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IT'S ABOUT TIME

The US government is finally stepping in to help the babies of the opioid epidemic

  • Annabelle Timsit
By Annabelle Timsit

Geopolitics reporter

This article is more than 2 years old.

The opioid crisis in the US has ballooned into a full-blown public health emergency. Every day, 115 Americans after overdosing on opioids.

The administration of US president Donald Trump has been slow to respond to the magnitude of the epidemic. But yesterday, in a speech at the White House, Trump signed into law the SUPPORT for Patients and Communities Act (also known as the “opioid bill”), a bipartisan piece of legislation that funneled $8 billion into efforts to combat the scourge of opioids.

During his speech, Trump acknowledged that this epidemic doesn’t just hurt adults. To deal with the opioid crisis, the US also needs to take steps to protect a generation of babies. Now, the government has laid out a blueprint for doing just that.

The opioid epidemic also hurts babies

Every 25 minutes, a baby is born in withdrawal from the opioids his or her mother took while pregnant, leading to a condition known as neonatal abstinence syndrome. Babies born with NAS suffer from short-term health problems for up to six months after birth (including diarrhea, vomiting, high fevers, and seizures), as well as potential long-term behavior, developmental, and health consequences.

Early childhood, the time between birth and five, is a crucial time that lays the foundation for an infant’s development into a happy and healthy adult. But a mother’s drug use hurts babies during that time in their development, when they are most vulnerable to adverse childhood experiences, with disastrous long-term consequences that scientists are only just starting to grasp.

NAS is also a drag on state healthcare systems: In one city in Virginia, for example, the average cost of treatment for NAS is more than $47,000 per infant (pdf).

The government’s plan of action

NAS brings with it a large financial and public health burden. Experts say the government should invest in reversing the trend of babies born with the condition—most notably by funding medical research into the long-term effects of NAS and figuring out better ways to treat it, and by supporting treatment and recovery programs for mothers who are addicted.

The opioid bill is a positive step forward. It contains eight provisions that relate directly to maternal and infant health, and outlines a series of policies that can help state and local agencies deal with the tidal wave of NAS cases. Among other things, the bill tasks the Secretary of Health and Human Services (HHS) with issuing recommendations to improve care for infants with NAS; helping states improve plans to care for substance-exposed infants; and issuing a report to Congress offering recommendations for pain management practices during pregnancy. The bill also tasks the Comptroller General with conducting a study on gaps in Medicaid coverage for pregnant and postpartum women with substance use disorder, allows for data gathering on NAS, and modifies a section of the Social Security Act that prevented pregnant and postpartum women receiving care for substance use disorders in a mental-health institutions from receiving other Medicaid-covered care.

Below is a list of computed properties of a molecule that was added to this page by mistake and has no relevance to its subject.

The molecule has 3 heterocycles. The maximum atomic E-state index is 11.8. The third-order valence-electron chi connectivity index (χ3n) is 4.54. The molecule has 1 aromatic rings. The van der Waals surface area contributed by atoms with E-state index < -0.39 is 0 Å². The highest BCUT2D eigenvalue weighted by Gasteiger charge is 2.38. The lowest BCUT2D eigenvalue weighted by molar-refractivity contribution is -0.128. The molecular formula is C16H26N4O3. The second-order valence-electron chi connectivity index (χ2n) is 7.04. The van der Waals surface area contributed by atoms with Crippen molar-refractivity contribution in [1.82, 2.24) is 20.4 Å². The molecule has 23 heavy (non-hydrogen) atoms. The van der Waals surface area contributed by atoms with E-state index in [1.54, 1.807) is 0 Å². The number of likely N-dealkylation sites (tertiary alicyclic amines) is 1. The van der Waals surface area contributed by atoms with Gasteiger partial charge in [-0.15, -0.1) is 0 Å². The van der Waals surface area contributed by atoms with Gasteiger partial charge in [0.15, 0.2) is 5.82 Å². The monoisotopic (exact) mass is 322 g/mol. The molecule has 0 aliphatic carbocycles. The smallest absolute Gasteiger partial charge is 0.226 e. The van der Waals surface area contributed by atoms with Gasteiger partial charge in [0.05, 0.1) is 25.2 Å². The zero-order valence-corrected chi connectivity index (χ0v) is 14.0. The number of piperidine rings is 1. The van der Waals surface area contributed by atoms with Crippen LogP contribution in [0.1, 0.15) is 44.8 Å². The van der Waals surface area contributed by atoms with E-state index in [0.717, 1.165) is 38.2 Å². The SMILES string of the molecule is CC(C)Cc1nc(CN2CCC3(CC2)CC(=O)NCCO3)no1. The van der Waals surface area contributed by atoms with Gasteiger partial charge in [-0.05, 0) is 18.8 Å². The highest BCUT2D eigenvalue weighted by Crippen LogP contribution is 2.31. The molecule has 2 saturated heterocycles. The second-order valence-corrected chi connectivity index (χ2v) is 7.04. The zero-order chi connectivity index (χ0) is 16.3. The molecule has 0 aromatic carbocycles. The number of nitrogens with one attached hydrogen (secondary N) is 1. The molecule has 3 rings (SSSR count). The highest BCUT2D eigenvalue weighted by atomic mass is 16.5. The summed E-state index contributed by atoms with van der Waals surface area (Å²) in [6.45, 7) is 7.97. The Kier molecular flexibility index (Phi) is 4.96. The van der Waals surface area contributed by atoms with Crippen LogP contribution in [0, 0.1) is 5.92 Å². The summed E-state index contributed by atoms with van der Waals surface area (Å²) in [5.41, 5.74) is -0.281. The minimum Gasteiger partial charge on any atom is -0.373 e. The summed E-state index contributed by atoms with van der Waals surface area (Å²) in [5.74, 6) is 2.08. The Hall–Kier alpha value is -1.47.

That’s not all. One day before signing the opioid bill, HHS secretary Alex Azar launched a pilot program known as the “MOM model,” which stands for for “Maternal Opioid Misuse.” The program will help states integrate services for pregnant and postpartum Medicaid patients.

The Trump administration has billed these measures as evidence that it is finally taking this problem seriously. The changes come in response to months of criticism from civil society groups that Trump has failed to deliver on his promise to “liberate” Americans from the scourge of addiction. For the sake of the thousands of infant victims of this epidemic, let’s hope it’s not too late.

Read more from our series on Rewiring Childhood. This reporting is part of a series supported by a grant from the Bernard van Leer Foundation. The author’s views are not necessarily those of the Bernard van Leer Foundation.

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